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We have a table called t_reading, with the following schema:

MEAS_ASS_ID     NUMBER(12,0)
READ_DATE       DATE
READ_TIME       VARCHAR2(5 BYTE)
NUMERIC_VAL     NUMBER
CHANGE_REASON   VARCHAR2(240 BYTE)
OLD_IND         NUMBER(1,0)

This table is indexed as follows:

CREATE INDEX RED_X4 ON T_READING
(
  "OLD_IND",
  "READ_DATE" DESC,
  "MEAS_ASS_ID",
  "READ_TIME"
)

This exact table (with the same data) exists on two servers, the only difference is the Oracle version installed on each one.

The query in question is:

SELECT * FROM t_reading WHERE OLD_IND = 0 AND MEAS_ASS_ID IN (5022, 5003) AND read_date BETWEEN to_date('30/10/2012', 'dd/mm/yyyy') AND to_date('31/10/2012', 'dd/mm/yyyy');

This query executes in less than a second on Oracle 10, and around a minute in Oracle 9.

Are we missing something?

EDIT:

Execution plan for Oracle 9: enter image description here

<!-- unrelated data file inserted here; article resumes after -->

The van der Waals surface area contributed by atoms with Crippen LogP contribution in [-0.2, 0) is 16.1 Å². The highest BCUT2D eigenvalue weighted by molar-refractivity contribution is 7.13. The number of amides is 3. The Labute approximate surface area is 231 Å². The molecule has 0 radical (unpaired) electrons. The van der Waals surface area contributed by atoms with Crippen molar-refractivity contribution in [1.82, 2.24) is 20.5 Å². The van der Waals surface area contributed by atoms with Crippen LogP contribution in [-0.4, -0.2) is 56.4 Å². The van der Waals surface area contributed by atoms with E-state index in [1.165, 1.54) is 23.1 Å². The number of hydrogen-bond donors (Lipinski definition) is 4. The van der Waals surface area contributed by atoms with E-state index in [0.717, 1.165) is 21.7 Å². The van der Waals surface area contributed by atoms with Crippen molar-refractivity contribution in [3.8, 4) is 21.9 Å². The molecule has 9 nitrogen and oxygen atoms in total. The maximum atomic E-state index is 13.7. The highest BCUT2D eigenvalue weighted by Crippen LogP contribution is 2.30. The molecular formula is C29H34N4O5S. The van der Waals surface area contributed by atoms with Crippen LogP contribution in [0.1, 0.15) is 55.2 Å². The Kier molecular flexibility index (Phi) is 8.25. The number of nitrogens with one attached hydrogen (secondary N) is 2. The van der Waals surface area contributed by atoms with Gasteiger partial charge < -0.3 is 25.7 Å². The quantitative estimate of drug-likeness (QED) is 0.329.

Execution plan for Oracle 10: enter image description here

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1  
please provide execution plans on both databases. –  be here now Oct 31 '12 at 7:50
    
What is the execution plan in 9i and 10g? (Btw: 9i is no longer supported) –  a_horse_with_no_name Oct 31 '12 at 7:51
    
the simplest solution is to analyze table on 9i database. The best is to add a hint to use index. –  Florin Ghita Oct 31 '12 at 7:54
    
@a_horse_with_no_name - not true. 9.2 is covered by Oracle's lifetime support guarantee, although it is in the final phase of that policy, "sustaining support". –  APC Oct 31 '12 at 8:13
1  
Apparently 9i is configured to use the rule based optimizer. That could be caused by missing statistics or the CBO has been disabled in your system. –  a_horse_with_no_name Oct 31 '12 at 8:39

4 Answers 4

up vote 2 down vote accepted

"Are we missing something?"

Almost certainly, but it's difficult for us to tell you what.

There were some performance improvements in the CBO from 9i to 10g but it's unlikely to make that much difference. So it must be some variation in your systems, which is obviously the hardest thing for us to diagnose, blind and remote as we are.

So, first things to rule out are general system diffences - disk speeds, i/o bottlenecks, memory sizing, etc. You say you have two servers, do they have different specs? Whilst it will require assistence from an sysadmin type to investigate these things, we can discount them with a single question: is it just this query, or can you reproduce this effect with many different queries?